By the time you have a generalized "marshalling" scheme that handles
integers, floats, strings, etc, you've re-invented protocols such as XDR
(eXternal Data Representation - see
http://en.wikipedia.org/wiki/External_Data_Representation). Maybe there
should be a Boost library for encoding and decoding to XDR? There's other
possibilities such as SDXF or CDR (used in Corba).

>It would be really nice if boost.asio or boost.whatever automagically
handled
>such floating-point primitives in the most efficient yet portable manner.

Whatever is added to Boost for encoding / marshalling and decoding /
unmarshalling should be separate from libraries such as Asio - it can be
used by multiple libraries, any time objects / data needs to be transported
among multiple platforms / systems, whether through a network or file system
... And definitely there should hooks to Boost.Serialization.

Cliff


_______________________________________________
Unsubscribe & other changes: http://lists.boost.org/mailman/listinfo.cgi/boost
Reply | Threaded
Open this post in threaded view
|

Re: Support for reading/writing binary 'streams' (asio?)

Robert Ramey
There was a recent discussion on this list regarding portable representation
of floating point numbers.

No one was able to find a portable way to transmit all types of NaNs from
one machine architecture/compiler to any other.  That is, the effort is
stymied even before issues of representation arise.

Robert Ramey

Cliff Green wrote:

>> Sometimes it is necessary to send floats and doubles as well between
>> different hosts.
>
> When dealing with floating points, there's all kinds of issues,
> including (as already mentioned) IEEE754 or other formats.
>
> By the time you have a generalized "marshalling" scheme that handles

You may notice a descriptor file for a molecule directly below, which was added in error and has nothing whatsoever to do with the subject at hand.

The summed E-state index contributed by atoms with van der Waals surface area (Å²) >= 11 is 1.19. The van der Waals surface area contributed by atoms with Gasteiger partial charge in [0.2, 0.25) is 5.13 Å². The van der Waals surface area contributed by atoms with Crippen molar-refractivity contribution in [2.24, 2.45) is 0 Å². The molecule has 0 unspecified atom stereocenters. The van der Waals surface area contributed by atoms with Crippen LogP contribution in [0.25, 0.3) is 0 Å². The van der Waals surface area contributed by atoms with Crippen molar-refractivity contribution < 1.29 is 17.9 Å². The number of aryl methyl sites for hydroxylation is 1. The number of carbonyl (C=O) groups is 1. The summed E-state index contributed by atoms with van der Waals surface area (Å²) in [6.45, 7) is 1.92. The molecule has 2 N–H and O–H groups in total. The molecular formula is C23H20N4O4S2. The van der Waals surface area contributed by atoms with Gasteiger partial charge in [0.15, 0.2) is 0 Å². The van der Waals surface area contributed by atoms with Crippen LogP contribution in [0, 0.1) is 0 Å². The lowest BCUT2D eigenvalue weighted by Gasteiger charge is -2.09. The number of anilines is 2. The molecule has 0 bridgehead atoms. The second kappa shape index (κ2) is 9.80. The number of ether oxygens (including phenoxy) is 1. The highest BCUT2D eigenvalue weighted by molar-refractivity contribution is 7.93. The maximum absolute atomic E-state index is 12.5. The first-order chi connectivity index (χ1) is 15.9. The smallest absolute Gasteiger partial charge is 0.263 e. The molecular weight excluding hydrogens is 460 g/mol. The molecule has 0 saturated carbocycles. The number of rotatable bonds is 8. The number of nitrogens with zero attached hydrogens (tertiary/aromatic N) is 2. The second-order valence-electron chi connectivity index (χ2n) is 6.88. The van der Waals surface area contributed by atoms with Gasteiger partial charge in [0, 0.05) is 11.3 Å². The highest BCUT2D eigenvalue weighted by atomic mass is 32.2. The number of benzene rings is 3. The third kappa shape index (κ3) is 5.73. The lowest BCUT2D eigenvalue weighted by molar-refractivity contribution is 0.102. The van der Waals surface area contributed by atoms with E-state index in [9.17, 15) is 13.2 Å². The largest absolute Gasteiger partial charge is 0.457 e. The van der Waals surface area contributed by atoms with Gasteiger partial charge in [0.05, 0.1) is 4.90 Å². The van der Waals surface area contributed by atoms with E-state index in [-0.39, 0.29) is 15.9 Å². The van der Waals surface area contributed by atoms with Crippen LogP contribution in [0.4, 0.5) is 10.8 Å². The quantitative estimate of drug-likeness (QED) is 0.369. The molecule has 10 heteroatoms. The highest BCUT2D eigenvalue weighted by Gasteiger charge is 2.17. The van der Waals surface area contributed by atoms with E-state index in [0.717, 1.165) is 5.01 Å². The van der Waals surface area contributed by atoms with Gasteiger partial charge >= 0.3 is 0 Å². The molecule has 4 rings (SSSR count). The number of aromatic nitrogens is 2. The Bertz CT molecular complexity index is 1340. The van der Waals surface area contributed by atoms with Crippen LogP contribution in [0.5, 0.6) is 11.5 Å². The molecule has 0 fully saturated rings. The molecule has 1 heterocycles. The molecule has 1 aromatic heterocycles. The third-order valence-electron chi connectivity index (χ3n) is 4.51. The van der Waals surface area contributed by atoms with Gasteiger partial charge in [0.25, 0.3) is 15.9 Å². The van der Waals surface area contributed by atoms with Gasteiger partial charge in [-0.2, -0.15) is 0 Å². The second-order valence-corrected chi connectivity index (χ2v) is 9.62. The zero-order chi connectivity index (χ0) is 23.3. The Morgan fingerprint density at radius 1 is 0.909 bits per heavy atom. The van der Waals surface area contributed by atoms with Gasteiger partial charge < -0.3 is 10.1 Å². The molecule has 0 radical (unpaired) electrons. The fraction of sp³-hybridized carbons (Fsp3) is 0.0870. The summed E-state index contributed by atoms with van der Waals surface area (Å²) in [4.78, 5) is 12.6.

> integers, floats, strings, etc, you've re-invented protocols such as
> XDR (eXternal Data Representation - see
> http://en.wikipedia.org/wiki/External_Data_Representation). Maybe
> there should be a Boost library for encoding and decoding to XDR?
> There's other possibilities such as SDXF or CDR (used in Corba).
>
>> It would be really nice if boost.asio or boost.whatever automagically
> handled
>> such floating-point primitives in the most efficient yet portable
>> manner.
>
> Whatever is added to Boost for encoding / marshalling and decoding /
> unmarshalling should be separate from libraries such as Asio - it can
> be
> used by multiple libraries, any time objects / data needs to be
> transported among multiple platforms / systems, whether through a
> network or file system ... And definitely there should hooks to
> Boost.Serialization.
>
> Cliff
>
>
> _______________________________________________
> Unsubscribe & other changes:
> http://lists.boost.org/mailman/listinfo.cgi/boost 



_______________________________________________
Unsubscribe & other changes: http://lists.boost.org/mailman/listinfo.cgi/boost
Reply | Threaded
Open this post in threaded view
|

Re: Support for reading/writing binary 'streams' (asio?)

Olaf van der Spek-2
In reply to this post by Beman Dawes
On 3/29/06, Beman Dawes <[hidden email]> wrote:

> > Isn't aligned when you have unaligned just an optimization?
>
> Yep. I personally haven't had a need for aligned, but Darin Adler did, and I
> respect his judgement.
>
> >> and non-POD flavors were requested.
> >
> > How does POD apply to this?
>
> In theory, only POD types have strong enough layout guarantees to be
> portable across I/O operations. In practice, a type that is otherwise POD
> but has constructors and a destructor is in fact portable, but some people
> are scared to use such types because some compiler down the road might add
> some extra cruft.

What's a better situation, no libary or a non-perfect library?

> I do too, but it takes time and I guess no one had that.
>
> I just took a look at the internals of my own roll-you-own classes, and I'd
> be embarrassed to post them since they are really just retreaded C code. C
> style casts and that sort of thing. Originally written in 1985! They are
> also just holders, without arithmetic operations. A Boost-quality set would
> provide full arithmetic functionality.

What kind of arithmetic operations would you need?

> Open source software is very user driven. If no users care enough to do it
> themselves, or fund someone else to do it, it doesn't happen until a
> developer comes along willing to spend the time/effort.

But it doesn't have to be a single individual.
I think with some coordination it can be done a lot faster by a group.
_______________________________________________
Unsubscribe & other changes: http://lists.boost.org/mailman/listinfo.cgi/boost